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When you want to say that something exists, there two verbs you have to choose from depending on whether the subject is an animate- or inanimate object. The difference is not quite living/non-living, as plants would be considered inanimate (as they don't move ... well, most only really slowly). A fish swimming in its fish-bowl would be an animate object, but a dead fish (whether at the fish-mongers or — let's hope not — in its bowl) would be in-animate.

  • For animate objects (humans and animals), use "いる" (polite present positive: "います").
  • For inanimate objects, use "ある" (polite present positive: "あります").

Note that these can denote both presence or possession.

In the dialogues below, you may replace "います" with "あります".



The presence of no particular objectEdit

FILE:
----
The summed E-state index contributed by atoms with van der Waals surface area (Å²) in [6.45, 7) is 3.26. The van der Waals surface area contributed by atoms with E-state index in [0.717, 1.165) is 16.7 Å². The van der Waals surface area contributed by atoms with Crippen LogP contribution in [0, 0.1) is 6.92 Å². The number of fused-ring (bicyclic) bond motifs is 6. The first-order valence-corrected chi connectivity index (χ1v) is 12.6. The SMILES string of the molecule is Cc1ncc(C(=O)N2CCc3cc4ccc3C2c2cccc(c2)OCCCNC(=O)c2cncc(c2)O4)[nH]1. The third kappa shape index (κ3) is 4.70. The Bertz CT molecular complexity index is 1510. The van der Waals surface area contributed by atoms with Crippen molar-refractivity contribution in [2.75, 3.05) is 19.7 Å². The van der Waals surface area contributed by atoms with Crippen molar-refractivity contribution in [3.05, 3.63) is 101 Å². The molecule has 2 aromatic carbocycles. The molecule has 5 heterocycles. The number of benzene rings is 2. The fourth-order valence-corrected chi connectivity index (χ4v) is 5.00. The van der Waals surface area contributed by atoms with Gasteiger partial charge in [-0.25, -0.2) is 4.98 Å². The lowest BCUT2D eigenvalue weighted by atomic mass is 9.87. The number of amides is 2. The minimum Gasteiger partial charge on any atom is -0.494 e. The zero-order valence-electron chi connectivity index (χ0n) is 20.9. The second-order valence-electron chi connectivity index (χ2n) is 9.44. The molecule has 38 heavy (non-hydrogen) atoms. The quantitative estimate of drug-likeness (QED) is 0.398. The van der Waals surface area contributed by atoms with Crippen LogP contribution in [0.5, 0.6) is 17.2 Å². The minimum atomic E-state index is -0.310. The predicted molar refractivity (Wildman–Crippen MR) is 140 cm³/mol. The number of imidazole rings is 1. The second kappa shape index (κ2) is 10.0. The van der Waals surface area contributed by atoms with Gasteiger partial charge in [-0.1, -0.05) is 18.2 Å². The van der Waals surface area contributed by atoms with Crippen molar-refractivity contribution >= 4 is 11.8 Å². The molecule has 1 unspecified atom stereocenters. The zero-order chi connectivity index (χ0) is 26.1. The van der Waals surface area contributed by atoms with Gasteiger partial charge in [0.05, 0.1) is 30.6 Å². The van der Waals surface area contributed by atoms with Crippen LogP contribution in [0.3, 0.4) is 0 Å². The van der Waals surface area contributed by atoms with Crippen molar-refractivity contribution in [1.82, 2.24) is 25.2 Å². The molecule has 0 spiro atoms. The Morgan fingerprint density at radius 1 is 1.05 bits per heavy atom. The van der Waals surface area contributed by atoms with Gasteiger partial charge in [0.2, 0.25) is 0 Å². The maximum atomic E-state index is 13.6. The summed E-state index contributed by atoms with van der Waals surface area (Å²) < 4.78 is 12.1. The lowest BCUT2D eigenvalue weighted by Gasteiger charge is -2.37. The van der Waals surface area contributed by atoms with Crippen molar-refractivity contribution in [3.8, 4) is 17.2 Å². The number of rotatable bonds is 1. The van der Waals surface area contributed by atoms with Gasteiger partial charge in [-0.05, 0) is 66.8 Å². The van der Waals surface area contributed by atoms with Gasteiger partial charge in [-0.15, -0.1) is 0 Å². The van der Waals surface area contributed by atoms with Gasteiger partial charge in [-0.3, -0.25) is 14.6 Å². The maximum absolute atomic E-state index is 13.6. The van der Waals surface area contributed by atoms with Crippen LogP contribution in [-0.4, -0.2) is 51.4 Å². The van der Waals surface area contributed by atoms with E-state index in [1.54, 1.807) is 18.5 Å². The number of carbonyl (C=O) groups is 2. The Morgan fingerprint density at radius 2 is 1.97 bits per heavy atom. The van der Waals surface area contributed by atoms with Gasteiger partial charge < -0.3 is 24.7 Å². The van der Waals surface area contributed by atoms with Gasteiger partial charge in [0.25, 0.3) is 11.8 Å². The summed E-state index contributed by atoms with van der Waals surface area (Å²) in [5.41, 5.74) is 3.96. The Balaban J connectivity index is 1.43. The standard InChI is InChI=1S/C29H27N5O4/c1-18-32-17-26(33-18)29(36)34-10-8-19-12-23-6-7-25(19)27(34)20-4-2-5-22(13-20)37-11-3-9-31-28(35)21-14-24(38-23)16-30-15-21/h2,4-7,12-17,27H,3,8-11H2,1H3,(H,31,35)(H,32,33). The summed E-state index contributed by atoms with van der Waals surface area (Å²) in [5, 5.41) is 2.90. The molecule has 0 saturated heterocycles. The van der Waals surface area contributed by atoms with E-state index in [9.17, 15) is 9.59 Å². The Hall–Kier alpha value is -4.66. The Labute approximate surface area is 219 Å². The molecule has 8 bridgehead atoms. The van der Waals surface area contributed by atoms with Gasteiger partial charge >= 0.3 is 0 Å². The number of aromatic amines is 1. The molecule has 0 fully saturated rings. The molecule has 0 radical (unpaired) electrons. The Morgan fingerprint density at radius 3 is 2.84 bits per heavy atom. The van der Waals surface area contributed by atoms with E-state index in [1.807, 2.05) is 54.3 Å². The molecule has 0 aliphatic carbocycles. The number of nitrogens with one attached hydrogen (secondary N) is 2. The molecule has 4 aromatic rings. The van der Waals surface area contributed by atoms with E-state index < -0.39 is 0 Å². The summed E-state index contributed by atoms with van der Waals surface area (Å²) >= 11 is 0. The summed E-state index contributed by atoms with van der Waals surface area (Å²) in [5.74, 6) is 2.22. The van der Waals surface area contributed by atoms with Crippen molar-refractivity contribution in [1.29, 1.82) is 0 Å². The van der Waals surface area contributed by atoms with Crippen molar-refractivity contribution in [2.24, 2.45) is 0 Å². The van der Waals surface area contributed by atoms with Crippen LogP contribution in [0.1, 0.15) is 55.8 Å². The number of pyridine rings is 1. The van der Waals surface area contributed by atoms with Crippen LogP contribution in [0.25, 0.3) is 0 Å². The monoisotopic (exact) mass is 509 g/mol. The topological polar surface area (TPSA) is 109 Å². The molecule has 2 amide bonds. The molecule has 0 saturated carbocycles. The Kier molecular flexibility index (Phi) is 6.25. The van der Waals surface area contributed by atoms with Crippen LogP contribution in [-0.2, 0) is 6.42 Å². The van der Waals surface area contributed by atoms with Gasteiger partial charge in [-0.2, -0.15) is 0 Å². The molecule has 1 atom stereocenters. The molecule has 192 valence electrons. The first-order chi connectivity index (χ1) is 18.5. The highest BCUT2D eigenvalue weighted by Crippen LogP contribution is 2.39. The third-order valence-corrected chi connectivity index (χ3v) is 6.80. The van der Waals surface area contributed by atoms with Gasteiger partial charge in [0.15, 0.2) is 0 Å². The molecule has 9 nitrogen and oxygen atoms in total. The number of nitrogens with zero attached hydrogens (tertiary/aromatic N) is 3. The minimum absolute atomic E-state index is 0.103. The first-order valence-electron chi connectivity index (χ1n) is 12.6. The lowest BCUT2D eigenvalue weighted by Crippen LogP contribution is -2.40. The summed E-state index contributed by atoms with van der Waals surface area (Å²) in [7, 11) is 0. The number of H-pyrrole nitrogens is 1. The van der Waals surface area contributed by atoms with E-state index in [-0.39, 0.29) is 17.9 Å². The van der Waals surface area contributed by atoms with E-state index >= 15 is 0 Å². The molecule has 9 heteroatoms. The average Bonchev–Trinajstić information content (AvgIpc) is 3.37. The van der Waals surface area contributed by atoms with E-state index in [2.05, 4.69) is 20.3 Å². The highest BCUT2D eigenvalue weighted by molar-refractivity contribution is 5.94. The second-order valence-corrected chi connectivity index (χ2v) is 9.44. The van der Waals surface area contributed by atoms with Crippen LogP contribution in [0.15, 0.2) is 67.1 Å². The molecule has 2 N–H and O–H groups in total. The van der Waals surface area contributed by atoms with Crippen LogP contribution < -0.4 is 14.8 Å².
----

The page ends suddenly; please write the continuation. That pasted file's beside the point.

Japanese English
{{{ja}}}: 何かいますか。 {{{en}}}: Is something (animate) there?
{{{ja}}}: <animate object> がいます。 {{{en}}}: There's a <animate object>.
{{{ja}}}: 何もいません。 (なにも いません) {{{en}}}: There's nothing.

To ask about the presence of a particular animate objectEdit

Japanese English
{{{ja}}}: <object> がいますか。 {{{en}}}: Is there a <animate object>?
{{{ja}}}: はい、います。 {{{en}}}: Yes, it's there.
{{{ja}}}: いいえ、いません。 {{{en}}}: No, it's not there.

If the animate object in question is not present but something else is, you can suggest this by saying:

Japanese English
{{{ja}}}: いいえ、<animate object> はいません。 {{{en}}}: No, <animate object> is not there.

Notice that this reply uses "は" instead of "が". The "は" particle can be translated as "as for such and such", while "が" directly marks the subject.[citation needed]


(なに)か: "anything/something". (なに)も: "everything/nothing" (positive/negative depends on the verb)